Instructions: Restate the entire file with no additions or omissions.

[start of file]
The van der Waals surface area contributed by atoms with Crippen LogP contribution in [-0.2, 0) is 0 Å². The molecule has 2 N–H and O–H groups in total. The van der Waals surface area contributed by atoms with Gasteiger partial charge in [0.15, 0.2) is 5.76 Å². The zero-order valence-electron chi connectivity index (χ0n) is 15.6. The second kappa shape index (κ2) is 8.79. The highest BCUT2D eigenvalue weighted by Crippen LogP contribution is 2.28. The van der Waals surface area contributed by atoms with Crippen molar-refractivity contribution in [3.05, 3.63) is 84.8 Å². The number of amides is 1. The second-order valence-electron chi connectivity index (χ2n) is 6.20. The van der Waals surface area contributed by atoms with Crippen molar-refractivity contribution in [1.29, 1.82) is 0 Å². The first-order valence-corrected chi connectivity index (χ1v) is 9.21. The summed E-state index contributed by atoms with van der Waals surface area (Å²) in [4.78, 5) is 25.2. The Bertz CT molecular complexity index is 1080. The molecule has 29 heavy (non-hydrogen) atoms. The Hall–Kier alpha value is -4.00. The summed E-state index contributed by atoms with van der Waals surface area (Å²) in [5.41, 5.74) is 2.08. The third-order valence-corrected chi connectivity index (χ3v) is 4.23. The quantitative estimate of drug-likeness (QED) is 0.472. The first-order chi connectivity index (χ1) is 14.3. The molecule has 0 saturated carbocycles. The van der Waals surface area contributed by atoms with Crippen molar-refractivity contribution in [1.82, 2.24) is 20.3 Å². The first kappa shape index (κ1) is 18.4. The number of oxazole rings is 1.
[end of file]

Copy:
The van der Waals surface area contributed by atoms with Crippen LogP contribution in [-0.2, 0) is 0 Å². The molecule has 2 N–H and O–H groups in total. The van der Waals surface area contributed by atoms with Gasteiger partial charge in [0.15, 0.2) is 5.76 Å². The zero-order valence-electron chi connectivity index (χ0n) is 15.6. The second kappa shape index (κ2) is 8.79. The highest BCUT2D eigenvalue weighted by Crippen LogP contribution is 2.28. The van der Waals surface area contributed by atoms with Crippen molar-refractivity contribution in [3.05, 3.63) is 84.8 Å². The number of amides is 1. The second-order valence-electron chi connectivity index (χ2n) is 6.20. The van der Waals surface area contributed by atoms with Crippen molar-refractivity contribution in [1.29, 1.82) is 0 Å². The first-order valence-corrected chi connectivity index (χ1v) is 9.21. The summed E-state index contributed by atoms with van der Waals surface area (Å²) in [4.78, 5) is 25.2. The Bertz CT molecular complexity index is 1080. The molecule has 29 heavy (non-hydrogen) atoms. The Hall–Kier alpha value is -4.00. The summed E-state index contributed by atoms with van der Waals surface area (Å²) in [5.41, 5.74) is 2.08. The third-order valence-corrected chi connectivity index (χ3v) is 4.23. The quantitative estimate of drug-likeness (QED) is 0.472. The first-order chi connectivity index (χ1) is 14.3. The molecule has 0 saturated carbocycles. The van der Waals surface area contributed by atoms with Crippen molar-refractivity contribution in [1.82, 2.24) is 20.3 Å². The first kappa shape index (κ1) is 18.4. The number of oxazole rings is 1.